Australorp pullet?

Discussion in 'What Breed Or Gender is This?' started by callahanbullock, Jun 6, 2016.

  1. callahanbullock

    callahanbullock Out Of The Brooder

    11
    0
    22
    Mar 10, 2016
    Kirkland, WA
    I'm fairly new here, and only have a small flock of 4 but I had a question about my australorp specifically.

    I'm almost certain that my other 3 are female (buff orpington, and black and red sexlinks :D ), but my australorp seems to be showing a possibility of being either! I purchased a female with a "5% chance of error" :lol:

    I've been reading in a lot of these threads specifically about australorps but mine seems to have a couple things different.
    1) The birds in the photos people have posted around 6 weeks old, the age mine are, seem less feathered out. This might not actually be the case but i thought it worth mentioning. May turn out not to be am australorp at all for all I know! :p
    2) It seems that they either have no comb at all or are already bright red by 6 weeks. Mine has a larger comb than the other girls and most other australorp it seems but it is NOT red. Barely a touch of pink, really just a fleahy tone. There's a sign of wattles but they aren't really developed.

    I know time will tell, but I wanted to get some ideas from other people, some more experienced ones. :D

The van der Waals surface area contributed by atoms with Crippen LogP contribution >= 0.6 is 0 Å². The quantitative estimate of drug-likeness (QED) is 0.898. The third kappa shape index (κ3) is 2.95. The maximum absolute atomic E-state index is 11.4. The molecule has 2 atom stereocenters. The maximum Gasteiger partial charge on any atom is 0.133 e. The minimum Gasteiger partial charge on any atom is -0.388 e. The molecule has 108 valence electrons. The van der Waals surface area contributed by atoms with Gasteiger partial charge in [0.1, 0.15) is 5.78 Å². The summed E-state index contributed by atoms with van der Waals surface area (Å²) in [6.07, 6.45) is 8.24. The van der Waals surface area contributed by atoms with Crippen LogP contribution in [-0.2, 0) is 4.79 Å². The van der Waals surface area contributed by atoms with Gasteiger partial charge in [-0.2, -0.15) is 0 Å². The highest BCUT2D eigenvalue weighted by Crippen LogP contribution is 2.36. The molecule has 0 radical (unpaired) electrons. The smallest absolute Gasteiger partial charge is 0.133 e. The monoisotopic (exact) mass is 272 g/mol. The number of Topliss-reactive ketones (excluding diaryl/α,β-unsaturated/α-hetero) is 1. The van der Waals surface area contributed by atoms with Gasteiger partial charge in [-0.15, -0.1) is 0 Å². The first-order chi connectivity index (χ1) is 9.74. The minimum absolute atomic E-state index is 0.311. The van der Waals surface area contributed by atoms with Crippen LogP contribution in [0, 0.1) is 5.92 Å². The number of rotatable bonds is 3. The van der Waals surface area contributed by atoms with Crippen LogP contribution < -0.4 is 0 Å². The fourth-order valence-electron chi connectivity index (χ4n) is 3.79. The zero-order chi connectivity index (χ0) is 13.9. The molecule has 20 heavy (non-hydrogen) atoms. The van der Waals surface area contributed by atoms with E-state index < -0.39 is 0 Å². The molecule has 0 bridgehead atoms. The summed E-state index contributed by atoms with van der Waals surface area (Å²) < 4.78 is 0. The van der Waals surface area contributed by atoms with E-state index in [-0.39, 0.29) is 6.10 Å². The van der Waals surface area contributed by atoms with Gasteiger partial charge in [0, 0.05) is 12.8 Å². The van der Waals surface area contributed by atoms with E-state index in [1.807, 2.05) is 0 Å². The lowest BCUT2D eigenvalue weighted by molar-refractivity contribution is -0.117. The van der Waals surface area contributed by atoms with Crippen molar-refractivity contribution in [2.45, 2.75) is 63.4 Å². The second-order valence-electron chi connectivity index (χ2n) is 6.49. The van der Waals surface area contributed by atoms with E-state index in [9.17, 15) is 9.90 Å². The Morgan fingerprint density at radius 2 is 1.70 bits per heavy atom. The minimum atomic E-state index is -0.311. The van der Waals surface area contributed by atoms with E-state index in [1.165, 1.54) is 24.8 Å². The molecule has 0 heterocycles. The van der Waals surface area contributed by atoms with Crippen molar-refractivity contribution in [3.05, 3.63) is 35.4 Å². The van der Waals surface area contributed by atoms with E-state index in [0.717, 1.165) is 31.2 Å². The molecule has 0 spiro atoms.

Thank you!

    [​IMG]


    [​IMG]


    [​IMG]


    Hopefully these photos will show and help.
     
  2. QueenMisha

    QueenMisha Queen of the Coop

    With that much comb at 6 weeks, that is almost certainly a cockerel. The rest look like pullets from what I can see of them.
     
    Last edited: Jun 6, 2016
  3. callahanbullock

    callahanbullock Out Of The Brooder

    11
    0
    22
    Mar 10, 2016
    Kirkland, WA
    Oh man, really? I was hoping for 4 hens, so thats kind of a bummer. So comb size at this age is more indicative than the redness of it? :/

    And I'm pretty sure this is too small of a flock to be able to keep a rooster. Thank you for the help though!
     
  4. QueenMisha

    QueenMisha Queen of the Coop

    Both size and redness are indicators. In this case, size wins.

    It depends on his personality. If he is a good rooster, he may be able to be kept with only three hens without an issue. Feather loss is likely, but that can be easily prevented and fixed with hen saddles. However, if he is a bad rooster and he is aggressive enough to actually stress the hens during mating, he will need to be removed from the flock.
     
  5. drumstick diva

    drumstick diva Still crazy after all these years. Premium Member

    85,452
    16,443
    866
    Aug 26, 2009
    Out to pasture
    x2
     

BackYard Chickens is proudly sponsored by